Moments later, Mr. Kene walked up to her and gave her a scarf to cover her blood stained white skirt. Then, he asked her to go wait in the toilet while he fetches a female teacher. She tried, she really did try to move but her knees were weak and her body failed her. Eventually, she started crying and it was in that moment, not a second after, that she clearly understood what people mean when they say, “I wish the ground just opens up beneath me”. She prayed fervently to God to make her disappear into thin air but I guess it truly was a day for the devil.

Her weary body was on the verge of crossing the finish line, one that had witnessed the downfall of many before her who got hurt on a race track meant to be benign.

As the gest from her classmates died down after months of progressive bullying, the feeling of her not belonging in that school never went away. This feeling was strong enough to make her sit out three consecutive school days during her menstrual period every month. She would hide in the dormitory toilet until everyone had gone to school. Then, she would reveal herself, heave a sigh of relief and fall asleep on her bed. No one could account for her whereabouts on those days and in fact, no one cared.

Why didn’t Mr. Kene do more than ask her to go wait in the toilet? Was he ashamed of her too? Why didn’t he scold those mean kids? Why didn’t he shout it at the rooftop or perhaps in his Basic Science classes that menstruation is a beautiful preamble to life? Did he understand this himself? Why didn’t he assure me that I would never have to recount the events of that moment in third person? I wish he didn’t leave me with so many unanswered questions.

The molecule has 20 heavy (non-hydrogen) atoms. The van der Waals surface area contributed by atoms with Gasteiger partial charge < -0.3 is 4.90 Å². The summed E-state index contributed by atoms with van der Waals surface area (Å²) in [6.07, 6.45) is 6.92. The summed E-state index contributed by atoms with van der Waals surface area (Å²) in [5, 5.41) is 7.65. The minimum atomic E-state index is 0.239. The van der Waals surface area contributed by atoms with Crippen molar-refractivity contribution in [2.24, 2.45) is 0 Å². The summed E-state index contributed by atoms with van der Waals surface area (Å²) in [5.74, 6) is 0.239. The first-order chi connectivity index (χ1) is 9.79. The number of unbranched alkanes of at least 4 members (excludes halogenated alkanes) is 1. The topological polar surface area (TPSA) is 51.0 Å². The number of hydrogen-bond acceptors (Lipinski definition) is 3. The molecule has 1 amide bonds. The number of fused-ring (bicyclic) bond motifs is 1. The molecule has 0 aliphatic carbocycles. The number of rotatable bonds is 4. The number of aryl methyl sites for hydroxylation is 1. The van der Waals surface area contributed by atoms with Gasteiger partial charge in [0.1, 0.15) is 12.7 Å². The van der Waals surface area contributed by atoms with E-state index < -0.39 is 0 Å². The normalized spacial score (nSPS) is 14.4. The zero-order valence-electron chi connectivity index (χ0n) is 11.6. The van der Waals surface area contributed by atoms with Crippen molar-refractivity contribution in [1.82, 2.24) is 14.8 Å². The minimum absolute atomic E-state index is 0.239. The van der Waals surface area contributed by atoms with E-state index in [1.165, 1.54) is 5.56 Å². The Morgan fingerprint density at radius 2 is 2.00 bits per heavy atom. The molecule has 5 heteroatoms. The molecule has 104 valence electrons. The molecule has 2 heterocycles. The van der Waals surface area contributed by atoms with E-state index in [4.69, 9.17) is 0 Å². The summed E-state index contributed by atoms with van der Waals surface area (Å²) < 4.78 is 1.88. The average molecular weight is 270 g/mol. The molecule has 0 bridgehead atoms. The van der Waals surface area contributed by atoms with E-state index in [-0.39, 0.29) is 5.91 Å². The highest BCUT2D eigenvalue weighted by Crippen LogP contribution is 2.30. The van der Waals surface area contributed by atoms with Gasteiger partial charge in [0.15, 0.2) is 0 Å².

On the next parent visitation day, I begged my mum fervently to allow me change schools. But she said, “This is an unreasonable request, no other school in Delta State is better than Merit and most importantly, who would offer you a full scholarship at midterm?” She was right! I reckoned that I would be trading in my future for a shot at not being “Miss Unpopular” at school. So, I let it be.  However, I ended up spending the next 6 years of my life, ones I will never get back, as an outsider looking in, a spectator in my own life story, a she not an I.

There are a lot of things I would have changed about my secondary school experience but nothing comes close to the utter lack of provision of menstrual sanitary products for girls in my school, and the unpreparedness of my teachers to handle sensitive situations involving students. The grandeur of self-esteem diminishment that comes from standing in front of a class full of unkind children who did not understand the beauty of menstruation, the power or the message behind it, is close to none. It breaks you no matter your resolve, and it ruins you, making you see life from a lens you shouldn’t even have at age 10. Oh, how I wish I can go back and change that moment but since I can’t, I can at least change the future.

-Esther Ajari

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JOYFUL PAIN

This was the kind of pain

That could turn blood lines to blurred scribblings,

And admiration, to disdain.